There are blogs out there that are all about yoga teacher training experiences, and I don’t need to be another one of those. And according to my teacher training mentor, the training brings up a lot of surprising issues and revelations that might be better suited to my paper journal. But I’m also super jazzed about starting to train to teach yoga and I want to talk about it until someone makes me shut up.

The official training begins this weekend and runs every other weekend until December–graduation weekend is also my birthday weekend–and we had orientation two weeks ago. I definitely planned my outfit for orientation (I just wore knee-length shorts and a T-shirt that has a neat design, and if complimented on it, I can say, “My friend bought it in Thailand and it ended up being too small for her, so she gave it to me!”, but it was painstakingly planned.) and started my required reading months beforehand. It was all very first day of school-esque, minus the usual anxiety attack I had without fail on every first day from 6th to 12th grades. I was nervous, but also excited and not vomiting, which made for a much more positive experience this time around.

The training is structured so that the students are broken up into groups led by mentors (veteran teachers), and further divided into buddies. The mentors are kept top-secret until the reveal at the orientation, and the buddies are matched up according to the application essays we all wrote, which included questions like “What is your yoga experience?” and “What are your favorite books?” I stayed pretty far from the Greek system at my small college, but it was omnipresent enough that I noticed that the mentors and the reveal were a little like the big sisters/brothers assigned to rushees (except that I’m not obligated to make posters that say “[Mentor name] is the cat’s meow!” and hang them on his apartment door). And the buddy match-up was just like roommate assignments, which really made me hope that I wouldn’t end up with someone like the girl who sketched fetuses in frying pans (Nine years later, I’m still a bit freaked out about that, even given my current line of work.) and who greeted me in the hall outside our dorm room saying, “OK, don’t freak out, they’re leaving your stuff alone, but the cops are searching our room.”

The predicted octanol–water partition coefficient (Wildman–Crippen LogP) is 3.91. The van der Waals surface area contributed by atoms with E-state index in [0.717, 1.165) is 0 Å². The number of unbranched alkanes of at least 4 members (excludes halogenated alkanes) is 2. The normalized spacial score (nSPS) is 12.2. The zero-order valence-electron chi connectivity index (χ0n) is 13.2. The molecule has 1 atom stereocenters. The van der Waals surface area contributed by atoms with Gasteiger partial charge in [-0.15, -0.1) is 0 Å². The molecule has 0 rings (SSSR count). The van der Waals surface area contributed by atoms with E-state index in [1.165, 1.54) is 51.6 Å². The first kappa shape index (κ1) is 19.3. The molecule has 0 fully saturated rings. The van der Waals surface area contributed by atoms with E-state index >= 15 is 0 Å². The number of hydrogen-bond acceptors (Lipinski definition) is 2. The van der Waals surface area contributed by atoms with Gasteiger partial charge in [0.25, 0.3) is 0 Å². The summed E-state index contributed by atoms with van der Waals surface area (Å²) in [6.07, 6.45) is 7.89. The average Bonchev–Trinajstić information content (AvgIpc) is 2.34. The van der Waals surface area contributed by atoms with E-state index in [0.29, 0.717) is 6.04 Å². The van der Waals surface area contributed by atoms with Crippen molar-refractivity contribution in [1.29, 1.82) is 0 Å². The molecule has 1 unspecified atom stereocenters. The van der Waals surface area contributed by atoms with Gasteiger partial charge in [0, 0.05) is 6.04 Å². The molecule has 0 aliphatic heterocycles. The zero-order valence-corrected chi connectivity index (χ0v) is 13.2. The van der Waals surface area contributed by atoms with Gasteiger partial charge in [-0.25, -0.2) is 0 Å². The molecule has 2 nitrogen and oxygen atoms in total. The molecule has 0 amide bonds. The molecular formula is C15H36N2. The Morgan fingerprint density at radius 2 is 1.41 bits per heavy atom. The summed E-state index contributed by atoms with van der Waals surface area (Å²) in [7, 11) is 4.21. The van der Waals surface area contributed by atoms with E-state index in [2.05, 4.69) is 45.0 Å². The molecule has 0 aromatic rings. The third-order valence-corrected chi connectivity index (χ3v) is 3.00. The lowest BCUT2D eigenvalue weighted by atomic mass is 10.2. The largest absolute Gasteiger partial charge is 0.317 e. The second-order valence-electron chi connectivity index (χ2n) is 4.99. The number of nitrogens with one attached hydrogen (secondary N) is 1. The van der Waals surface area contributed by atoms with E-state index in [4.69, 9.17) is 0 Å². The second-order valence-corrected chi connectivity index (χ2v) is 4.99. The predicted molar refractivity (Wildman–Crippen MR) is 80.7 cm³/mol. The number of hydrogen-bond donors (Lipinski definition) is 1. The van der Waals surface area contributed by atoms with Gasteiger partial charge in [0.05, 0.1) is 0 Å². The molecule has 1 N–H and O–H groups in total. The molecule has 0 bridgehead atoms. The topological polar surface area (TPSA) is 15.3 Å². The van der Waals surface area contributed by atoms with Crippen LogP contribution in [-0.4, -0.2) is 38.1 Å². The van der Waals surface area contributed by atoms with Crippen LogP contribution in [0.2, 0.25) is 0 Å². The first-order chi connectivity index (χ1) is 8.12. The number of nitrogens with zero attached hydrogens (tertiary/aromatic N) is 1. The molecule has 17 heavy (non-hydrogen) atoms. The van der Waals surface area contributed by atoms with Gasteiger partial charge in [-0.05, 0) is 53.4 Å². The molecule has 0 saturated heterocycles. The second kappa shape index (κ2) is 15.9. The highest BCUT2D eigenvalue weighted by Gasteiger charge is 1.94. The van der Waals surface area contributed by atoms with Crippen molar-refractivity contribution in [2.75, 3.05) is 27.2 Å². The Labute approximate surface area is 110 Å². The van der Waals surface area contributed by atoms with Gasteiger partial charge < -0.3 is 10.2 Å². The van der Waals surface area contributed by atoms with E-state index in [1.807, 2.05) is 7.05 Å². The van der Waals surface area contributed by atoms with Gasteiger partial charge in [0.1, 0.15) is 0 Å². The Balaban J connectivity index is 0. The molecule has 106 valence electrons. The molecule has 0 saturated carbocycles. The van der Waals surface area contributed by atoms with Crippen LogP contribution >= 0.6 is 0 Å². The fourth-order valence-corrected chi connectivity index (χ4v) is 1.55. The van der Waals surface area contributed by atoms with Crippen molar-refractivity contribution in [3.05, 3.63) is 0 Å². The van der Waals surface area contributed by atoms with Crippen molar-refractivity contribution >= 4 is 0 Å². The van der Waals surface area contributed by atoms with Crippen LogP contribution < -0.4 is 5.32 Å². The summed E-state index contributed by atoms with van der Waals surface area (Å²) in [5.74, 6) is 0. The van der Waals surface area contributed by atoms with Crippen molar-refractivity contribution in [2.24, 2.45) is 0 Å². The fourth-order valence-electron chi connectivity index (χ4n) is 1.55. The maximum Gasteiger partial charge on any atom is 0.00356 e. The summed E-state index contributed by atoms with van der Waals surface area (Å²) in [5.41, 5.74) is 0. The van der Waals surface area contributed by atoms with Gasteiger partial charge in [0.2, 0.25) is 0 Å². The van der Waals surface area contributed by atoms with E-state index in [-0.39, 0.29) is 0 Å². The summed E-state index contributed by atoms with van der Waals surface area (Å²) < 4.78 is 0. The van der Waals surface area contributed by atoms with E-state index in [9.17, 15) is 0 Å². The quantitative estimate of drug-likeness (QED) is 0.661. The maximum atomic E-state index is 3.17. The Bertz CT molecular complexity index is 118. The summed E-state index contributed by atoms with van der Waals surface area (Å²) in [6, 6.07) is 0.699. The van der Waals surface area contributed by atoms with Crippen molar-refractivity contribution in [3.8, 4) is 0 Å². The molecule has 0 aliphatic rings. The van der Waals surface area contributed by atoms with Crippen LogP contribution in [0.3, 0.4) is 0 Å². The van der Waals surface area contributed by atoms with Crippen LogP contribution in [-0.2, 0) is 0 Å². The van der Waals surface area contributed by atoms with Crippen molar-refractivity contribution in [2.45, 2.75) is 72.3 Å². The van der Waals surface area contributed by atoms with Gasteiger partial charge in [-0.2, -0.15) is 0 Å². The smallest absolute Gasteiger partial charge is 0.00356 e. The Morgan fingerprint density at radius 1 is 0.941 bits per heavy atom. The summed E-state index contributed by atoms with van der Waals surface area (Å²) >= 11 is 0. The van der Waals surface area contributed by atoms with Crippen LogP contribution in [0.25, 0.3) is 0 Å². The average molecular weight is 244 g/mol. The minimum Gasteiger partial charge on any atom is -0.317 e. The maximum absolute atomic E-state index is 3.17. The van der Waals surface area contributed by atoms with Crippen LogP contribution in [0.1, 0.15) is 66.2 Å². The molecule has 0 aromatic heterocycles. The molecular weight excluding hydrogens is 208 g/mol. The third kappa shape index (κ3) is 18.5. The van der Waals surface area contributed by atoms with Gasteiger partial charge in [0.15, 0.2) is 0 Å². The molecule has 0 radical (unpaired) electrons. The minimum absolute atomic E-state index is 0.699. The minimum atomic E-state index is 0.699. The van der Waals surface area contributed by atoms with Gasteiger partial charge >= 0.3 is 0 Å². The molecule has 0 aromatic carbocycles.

I went into the orientation nervous and sweating, as I am wont to do, sizing up the group for who might be my potential matches and trying to remember names and relevant factoids as we did introductions, and thankful that I recognized a friend from classes. (We both joked about the similarity to a high school cafeteria.) And I managed to relax a little bit as we broke into mentor groups–my mentor ended up being one of my favorite teachers and favorite people (He, too, was bursting with excitement) and my buddy was someone I’d seen in class who mentioned making a documentary about her grandparents’ happy marriage, and made no allusions to frying fetii. And after our brief meeting, she gave me a hug and said, “I’m so excited that we get to be buddies.”

And when the orientation was over, after our “grug” (It’s a group in a hug! It’s a grug!), I couldn’t stop hugging my mentor, and my buddy and I agreed to connect on Gmail as soon as possible. I bid my goodbyes to my new classmates and sought out other teachers I knew who were serving as mentors and they ran to me and hugged me, gushing about their excitement. I’m still far from a sorority girl, but I also feel a little bit further away from my anxious middle school self. After the orientation, I could genuinely say that I was excited (not just scared, as per usual) about something new and unknown. I’m looking forward to spending 18 hours of this weekend with these new people, and this time next year, maybe I’ll be the big sister/mentor.

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